Referring to FIG. 3, there is illustrated a diffuser generally designated 2% having an inlet width W and a height D. Within the diffuser inlet section 22 are positioned a plurality of swirl eliminator vanes 14 having a height D. The spacing S between the spaced vanes and the distance L are related to the approach angle of the flow of fluids to the faces of the vanes 14 such that the ratio of the distance L to the intervane spacing S is substantially equal to the reciprocal of the tangent of the approach angle 6 Referring to FIGS. 4, 5A and 513, it will be seen that the velocity approach angle 0 will vary with the diffuser inlet aspect ratio. In PEG. 5A a duct 28 is shown that is square in transverse section; therefore, having an aspect ratio of 1. A fluid roll in such a square duct having a velocity vector V will result in an approach angle 0 whereby if the number of vanes employed in the duct is five in number, a length Y for the vanes would provide for removal of the roll prior to the entry of the gas into the divergent section of the diffuser. In FIG. SE a system is illustrated employing the same number of vanes; therefore, the spacing of the vanes would be increased as the cross s ction of the duct illustrated in FIG. 5B is such that side 32 is three times the side 3%, providing a duct having an aspect ratio of 3. The approach angle, at the same volume of gas flow, would then be 0 and each of the vanes 14 would have a length Y due to the greater roll velocity in the duct having an aspect ratio greater than 1.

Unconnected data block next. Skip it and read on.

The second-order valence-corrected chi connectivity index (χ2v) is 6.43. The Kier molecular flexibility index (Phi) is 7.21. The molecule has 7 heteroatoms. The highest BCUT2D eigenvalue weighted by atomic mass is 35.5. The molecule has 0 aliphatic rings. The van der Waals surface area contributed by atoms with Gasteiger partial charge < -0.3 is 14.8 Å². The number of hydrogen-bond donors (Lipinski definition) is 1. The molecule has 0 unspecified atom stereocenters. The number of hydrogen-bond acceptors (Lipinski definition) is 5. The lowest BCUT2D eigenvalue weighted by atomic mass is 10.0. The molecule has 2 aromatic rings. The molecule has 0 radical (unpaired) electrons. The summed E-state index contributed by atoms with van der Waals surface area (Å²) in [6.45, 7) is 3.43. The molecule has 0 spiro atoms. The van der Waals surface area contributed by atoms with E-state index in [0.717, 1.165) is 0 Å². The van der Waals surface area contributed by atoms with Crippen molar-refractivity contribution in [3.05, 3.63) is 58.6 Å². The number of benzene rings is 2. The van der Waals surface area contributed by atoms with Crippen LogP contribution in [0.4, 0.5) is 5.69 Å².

The number of straightening vanes is not particularly critical. However, for the same gas volume, a larger number will give preferable results in a duct having a high aspect ratio whereas a lesser number may be employed to give the same effective swirl elimination in a duct having a low aspect ratio.
In general, it has been found that satisfactory results are achieved when the spacing 5 FIG. 4, between the vanes 14,, for a duct having a width 1),; is determined by the relationship: 8,; equals the co-tangent of the approach angle theta divided by the length of the vanes. Therefore, in FIG. 4, if the length of the vanes is b and the approach angle is 6 the spacing 5,; would be the distance b divided by the co-tangent of angle 0 Referring to FIGS. 6A, 6B, 6C, 6D and 6E, a plurality of typical subsonic wide-angle diffusers having divergent portions 30A, B, C, D and E and various shaped inlet passages 32A, 32B, 32C, 32D, and 32E are illustrated as examples of duct forms in which the present invention may be embodied.